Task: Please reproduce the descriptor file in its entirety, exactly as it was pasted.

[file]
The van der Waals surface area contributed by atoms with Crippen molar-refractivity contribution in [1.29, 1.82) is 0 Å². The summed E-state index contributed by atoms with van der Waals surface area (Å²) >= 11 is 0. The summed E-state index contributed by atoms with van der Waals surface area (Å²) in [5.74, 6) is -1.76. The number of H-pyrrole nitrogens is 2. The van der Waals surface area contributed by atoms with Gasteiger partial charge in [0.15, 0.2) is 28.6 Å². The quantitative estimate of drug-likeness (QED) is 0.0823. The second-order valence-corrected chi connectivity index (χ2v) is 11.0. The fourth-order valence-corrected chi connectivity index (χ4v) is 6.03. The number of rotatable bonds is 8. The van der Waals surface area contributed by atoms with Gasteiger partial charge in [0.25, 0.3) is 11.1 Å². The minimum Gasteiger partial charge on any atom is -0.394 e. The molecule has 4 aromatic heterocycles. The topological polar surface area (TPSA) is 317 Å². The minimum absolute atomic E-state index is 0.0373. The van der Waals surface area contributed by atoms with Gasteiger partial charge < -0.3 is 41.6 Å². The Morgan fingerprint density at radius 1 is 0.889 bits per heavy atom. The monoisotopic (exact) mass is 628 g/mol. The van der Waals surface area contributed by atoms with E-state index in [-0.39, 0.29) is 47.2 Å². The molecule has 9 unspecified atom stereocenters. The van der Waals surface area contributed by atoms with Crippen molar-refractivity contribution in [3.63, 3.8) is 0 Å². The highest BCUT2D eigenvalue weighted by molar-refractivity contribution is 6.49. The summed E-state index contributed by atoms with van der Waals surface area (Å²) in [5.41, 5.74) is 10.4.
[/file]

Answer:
The van der Waals surface area contributed by atoms with Crippen molar-refractivity contribution in [1.29, 1.82) is 0 Å². The summed E-state index contributed by atoms with van der Waals surface area (Å²) >= 11 is 0. The summed E-state index contributed by atoms with van der Waals surface area (Å²) in [5.74, 6) is -1.76. The number of H-pyrrole nitrogens is 2. The van der Waals surface area contributed by atoms with Gasteiger partial charge in [0.15, 0.2) is 28.6 Å². The quantitative estimate of drug-likeness (QED) is 0.0823. The second-order valence-corrected chi connectivity index (χ2v) is 11.0. The fourth-order valence-corrected chi connectivity index (χ4v) is 6.03. The number of rotatable bonds is 8. The van der Waals surface area contributed by atoms with Gasteiger partial charge in [0.25, 0.3) is 11.1 Å². The minimum Gasteiger partial charge on any atom is -0.394 e. The molecule has 4 aromatic heterocycles. The topological polar surface area (TPSA) is 317 Å². The minimum absolute atomic E-state index is 0.0373. The van der Waals surface area contributed by atoms with Gasteiger partial charge < -0.3 is 41.6 Å². The Morgan fingerprint density at radius 1 is 0.889 bits per heavy atom. The monoisotopic (exact) mass is 628 g/mol. The van der Waals surface area contributed by atoms with E-state index in [-0.39, 0.29) is 47.2 Å². The molecule has 9 unspecified atom stereocenters. The van der Waals surface area contributed by atoms with Crippen molar-refractivity contribution in [3.63, 3.8) is 0 Å². The highest BCUT2D eigenvalue weighted by molar-refractivity contribution is 6.49. The summed E-state index contributed by atoms with van der Waals surface area (Å²) in [5.41, 5.74) is 10.4.